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Birders who trekked across Canada touch down on Point Zero, take a break in Sechelt

Sonya Richmond and Sean Morton are in Sechelt after hiking across Canada under the banners of #Hike4birds and Come Walk With Us. They start their second leg, to Tuktoyaktuk, N.W.T., in the spring

One day they got up and walked. 

Then, they did it again, and again, and again until,13,716 kilometres later – after walking onto the ferry in Horseshoe Bay – they walked to Clover Point in Victoria, the end of the Trans Canada Trail. 

Sonya Richmond and Sean Morton trekked a total of 556 days over four years, starting at Cape Spear, N.L., on their mission to “reconnect people to nature through birds and citizen science.”

They took 750,000 photos of birds, gave almost 100 presentations, and they walked through 10 pairs of shoes and boots and five pairs of sandals each (Morton saved the shoelaces as keepsakes). 

On Nov. 24 the pair, joined by family, supporters and members of the Victoria Natural History Society, completed the hike and celebrated with a meal. A day later, they were back in Davis Bay, where Richmond’s parents live, catching up on posts for their award-winning blog

“We’ve been pretty lazy the last few days. It’s good,” said Richmond.

As news broke, the impact of their accomplishment set in. 

People they met over the years on trail reached out to congratulate them – told them they've been using a citizen-science app, or taking their kids on more outdoor adventures.

“Hearing those stories from people that had been inspired to explore nature in their own backyards, I think was one of the most exciting parts of finishing the east-west portion of our trek,” Richmond told Coast Reporter.

The couple have been using social media, their website and in situ presentations to promote their mission. They track species through iNaturalist – an app that uses crowdsourcing to monitor biodiversity in North America.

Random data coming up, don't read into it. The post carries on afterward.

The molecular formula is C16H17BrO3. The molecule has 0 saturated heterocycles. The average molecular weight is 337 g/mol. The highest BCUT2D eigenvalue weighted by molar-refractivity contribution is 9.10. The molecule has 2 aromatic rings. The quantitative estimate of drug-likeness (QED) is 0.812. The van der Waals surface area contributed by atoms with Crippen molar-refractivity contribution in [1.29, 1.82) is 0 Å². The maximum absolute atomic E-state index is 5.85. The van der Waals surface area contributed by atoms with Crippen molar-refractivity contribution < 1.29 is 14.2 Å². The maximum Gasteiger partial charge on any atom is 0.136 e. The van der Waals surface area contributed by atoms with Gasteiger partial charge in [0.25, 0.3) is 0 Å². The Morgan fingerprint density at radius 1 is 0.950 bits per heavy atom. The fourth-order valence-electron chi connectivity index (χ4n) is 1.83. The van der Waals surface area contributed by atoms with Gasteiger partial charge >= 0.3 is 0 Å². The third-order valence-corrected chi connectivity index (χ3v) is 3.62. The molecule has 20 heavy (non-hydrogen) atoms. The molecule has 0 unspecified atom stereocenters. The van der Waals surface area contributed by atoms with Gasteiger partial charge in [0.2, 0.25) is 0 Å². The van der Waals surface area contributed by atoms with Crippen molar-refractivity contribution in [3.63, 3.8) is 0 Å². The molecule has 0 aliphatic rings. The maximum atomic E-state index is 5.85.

During winter break they’ll prepare for a new arduous challenge – trekking 3,900 km north from Fort Saskatchewan, just outside Edmonton, to the edge of the Beaufort Sea, Tuktoyaktuk, N.W.T. – a feat they hope to accomplish in one season, starting in the spring. 

In the first year, the pair had a sponsorship to help fund the journey. They’ve also received a $5,000 grant from the Royal Canadian Geographic Society – needed, but also a drop in the bucket. Mostly, they’ve relied on individual donations – so while they overwinter, they’ll also be fundraising. 

“It’s likely going to be a lot harder and more expensive. The cost of food is so high. So we're gonna have to do things a little bit differently.” said Richmond.

Doing things differently could mean mailing themselves “a lot more” resupply packages. And bracing for bugs. “I've heard horror stories about mosquitoes,” said Richmond. “I may be hiking in a head-to-toe bug suit. But we’ll see how it goes.” She’s allergic.

“See how it goes” is the biggest lesson they’ve learned over their journey. Richmond, who has a PhD in Forestry from the University of Toronto, said before they started they expected to complete the entire circuit in three years. They “had it down to the math.”

“We knew where we were going to stop, we knew what we were going to do. And now it’s – what – four years later and we just did the east-west section. Clearly, you cannot do this by the numbers.”

Her advice for those who want to break a similar trail, is to prepare, yes, but keep expectations in check. “Have a plan. Aim for it. That’s great. But I would guess on day two, it’s going to fall apart, at least for us it did. And you just have to take it from there. Take what comes and enjoy it as much as you can.”

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